A Moment with Kelly Nesbitt of PENNY: THE CONDUIT
Why did you choose PortFringe this year? PF21 keeps it real and they continue to put the artists first, unlike many other hustle and bustle Fringe Festivals.
How was your PortFringe show born? During a complex social time and as I experienced and mourned my father’s loss of life. I was grappling with performativity during the pandemic, for a myriad of existential reasons, all while struggling with burnout from working in the ICU during COVID. Penny was born just before COVID at the PLAYA Arts & Science Residency in Oregon and emerged in greater form throughout the pandemic. Penny also was born from the humor that my father passed down onto me.
During 2020, I had been talking with Mad Composer Lab (Portland, OR / Joshua Tree, CA) about collaborating together on film and music. Mad Composer Lab is an innovative and versatile composer whose imaginative music captures beauty, bursts of melodic and rhythmic energy. PF21 allowed us the opportunity to work together through the whimsy of Penny.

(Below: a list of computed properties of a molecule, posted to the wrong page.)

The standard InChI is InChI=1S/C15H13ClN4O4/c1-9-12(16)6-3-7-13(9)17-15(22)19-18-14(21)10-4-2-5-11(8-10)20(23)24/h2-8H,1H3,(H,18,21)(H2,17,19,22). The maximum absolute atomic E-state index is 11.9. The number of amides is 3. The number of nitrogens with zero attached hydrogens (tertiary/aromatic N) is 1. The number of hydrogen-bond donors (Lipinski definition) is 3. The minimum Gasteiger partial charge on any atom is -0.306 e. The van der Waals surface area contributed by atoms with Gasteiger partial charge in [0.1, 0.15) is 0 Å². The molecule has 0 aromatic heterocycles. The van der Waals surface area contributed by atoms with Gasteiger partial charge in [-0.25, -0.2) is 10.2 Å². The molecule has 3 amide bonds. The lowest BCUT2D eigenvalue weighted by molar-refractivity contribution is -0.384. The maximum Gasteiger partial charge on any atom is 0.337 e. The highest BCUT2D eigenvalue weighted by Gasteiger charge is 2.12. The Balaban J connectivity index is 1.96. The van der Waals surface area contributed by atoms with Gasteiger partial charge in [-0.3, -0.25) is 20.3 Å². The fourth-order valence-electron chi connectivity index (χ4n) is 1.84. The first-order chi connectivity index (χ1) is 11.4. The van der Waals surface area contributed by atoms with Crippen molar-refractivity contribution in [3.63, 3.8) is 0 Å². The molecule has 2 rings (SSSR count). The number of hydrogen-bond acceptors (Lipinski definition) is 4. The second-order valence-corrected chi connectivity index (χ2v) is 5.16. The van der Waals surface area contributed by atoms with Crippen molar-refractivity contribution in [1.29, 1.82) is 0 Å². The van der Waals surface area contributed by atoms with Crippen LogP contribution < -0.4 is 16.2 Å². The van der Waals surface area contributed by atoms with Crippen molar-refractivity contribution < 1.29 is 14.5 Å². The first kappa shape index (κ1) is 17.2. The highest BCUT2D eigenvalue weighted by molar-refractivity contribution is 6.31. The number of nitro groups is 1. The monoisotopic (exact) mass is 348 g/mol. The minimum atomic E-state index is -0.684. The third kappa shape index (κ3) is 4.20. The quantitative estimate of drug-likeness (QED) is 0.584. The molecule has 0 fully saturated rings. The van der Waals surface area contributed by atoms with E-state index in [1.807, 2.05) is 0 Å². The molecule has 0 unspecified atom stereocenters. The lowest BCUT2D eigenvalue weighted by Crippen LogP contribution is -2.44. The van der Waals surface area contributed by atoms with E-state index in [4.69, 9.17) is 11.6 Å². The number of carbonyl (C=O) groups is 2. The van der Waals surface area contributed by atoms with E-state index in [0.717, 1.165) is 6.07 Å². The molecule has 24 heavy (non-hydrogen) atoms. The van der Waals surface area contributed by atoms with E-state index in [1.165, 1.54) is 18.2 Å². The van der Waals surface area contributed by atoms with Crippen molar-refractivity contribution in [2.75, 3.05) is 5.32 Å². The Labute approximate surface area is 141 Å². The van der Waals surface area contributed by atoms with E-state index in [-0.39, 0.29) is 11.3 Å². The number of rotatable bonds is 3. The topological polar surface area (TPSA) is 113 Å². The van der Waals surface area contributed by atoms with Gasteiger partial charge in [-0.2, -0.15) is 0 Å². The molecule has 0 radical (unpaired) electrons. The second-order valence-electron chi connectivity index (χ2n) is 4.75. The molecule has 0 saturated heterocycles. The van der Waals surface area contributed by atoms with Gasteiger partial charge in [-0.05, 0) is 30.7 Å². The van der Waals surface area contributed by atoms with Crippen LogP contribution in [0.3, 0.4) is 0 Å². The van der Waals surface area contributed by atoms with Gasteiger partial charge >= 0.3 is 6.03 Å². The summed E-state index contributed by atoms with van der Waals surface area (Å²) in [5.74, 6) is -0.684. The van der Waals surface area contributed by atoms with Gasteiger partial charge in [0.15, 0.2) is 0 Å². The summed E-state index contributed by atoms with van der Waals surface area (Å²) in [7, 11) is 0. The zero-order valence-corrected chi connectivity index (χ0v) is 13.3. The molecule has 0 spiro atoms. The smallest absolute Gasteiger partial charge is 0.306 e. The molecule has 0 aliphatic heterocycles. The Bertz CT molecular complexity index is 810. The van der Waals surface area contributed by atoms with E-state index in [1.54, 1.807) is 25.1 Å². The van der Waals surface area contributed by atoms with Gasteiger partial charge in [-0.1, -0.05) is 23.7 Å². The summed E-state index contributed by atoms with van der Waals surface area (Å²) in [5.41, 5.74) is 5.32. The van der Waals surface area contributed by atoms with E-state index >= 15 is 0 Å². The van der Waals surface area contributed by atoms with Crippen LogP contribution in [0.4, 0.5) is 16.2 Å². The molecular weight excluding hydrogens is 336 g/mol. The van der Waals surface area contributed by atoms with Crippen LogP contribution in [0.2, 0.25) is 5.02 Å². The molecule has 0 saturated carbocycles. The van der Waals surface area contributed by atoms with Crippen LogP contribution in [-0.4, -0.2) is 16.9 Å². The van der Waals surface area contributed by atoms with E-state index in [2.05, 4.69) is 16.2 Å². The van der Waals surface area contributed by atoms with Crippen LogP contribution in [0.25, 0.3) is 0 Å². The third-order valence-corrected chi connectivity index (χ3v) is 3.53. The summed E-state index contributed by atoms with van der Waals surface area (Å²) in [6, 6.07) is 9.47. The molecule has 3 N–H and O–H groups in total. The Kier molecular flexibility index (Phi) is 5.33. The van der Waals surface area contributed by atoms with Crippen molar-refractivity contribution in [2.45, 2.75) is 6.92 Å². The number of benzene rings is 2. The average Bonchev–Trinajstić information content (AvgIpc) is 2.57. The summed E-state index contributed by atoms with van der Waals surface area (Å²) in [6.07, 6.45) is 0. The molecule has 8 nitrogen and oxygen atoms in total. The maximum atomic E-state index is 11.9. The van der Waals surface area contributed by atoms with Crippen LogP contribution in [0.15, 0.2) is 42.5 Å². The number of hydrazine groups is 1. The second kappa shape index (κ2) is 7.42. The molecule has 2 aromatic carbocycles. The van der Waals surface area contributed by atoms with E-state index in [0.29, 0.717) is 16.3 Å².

What about the world *right now* makes your show important? My film relates to the current times. Death during COVID, mourning, and healing are overt themes of the work, as exemplified by Penny’s awkward yet earnest commitment to meditation, nature worship, and conversations with a radically different kind of deity.
What have you learned as an artist during the last year of pandemic times? There are times to be performative and there are times not to be.
Why is FRINGE important? It celebrates the weird, edgey, and creates community. Things we desperately need to hang onto.
It’s PortFringe’s 10th Birthday! What do you remember or miss about being ten years old? Madonna’s Like A Virgin.
Have you checked out the other PF21 show listings? Pick one you’re excited to see or learn more about, and tell us why! I am excited about the 2 other films that I am grouped with. Inventing Trees’s Yippy Skippy taps into the dreamworld – which feels very fitting for the style of work I have been creating. I also have a puppet background like them. Narcissa Gold’s piece I SAY IT ALL CAN HAPPEN addresses the artistic struggle. That is something that most artists have been experiencing since the pandemic, in some form or another. I am also curious about seeing Dana Fadel’s American Altars! What could it be?
Write a haiku about your show!
my bones ache on me
for who the hell shall i be?
Penny will tell me
You must be logged in to post a comment.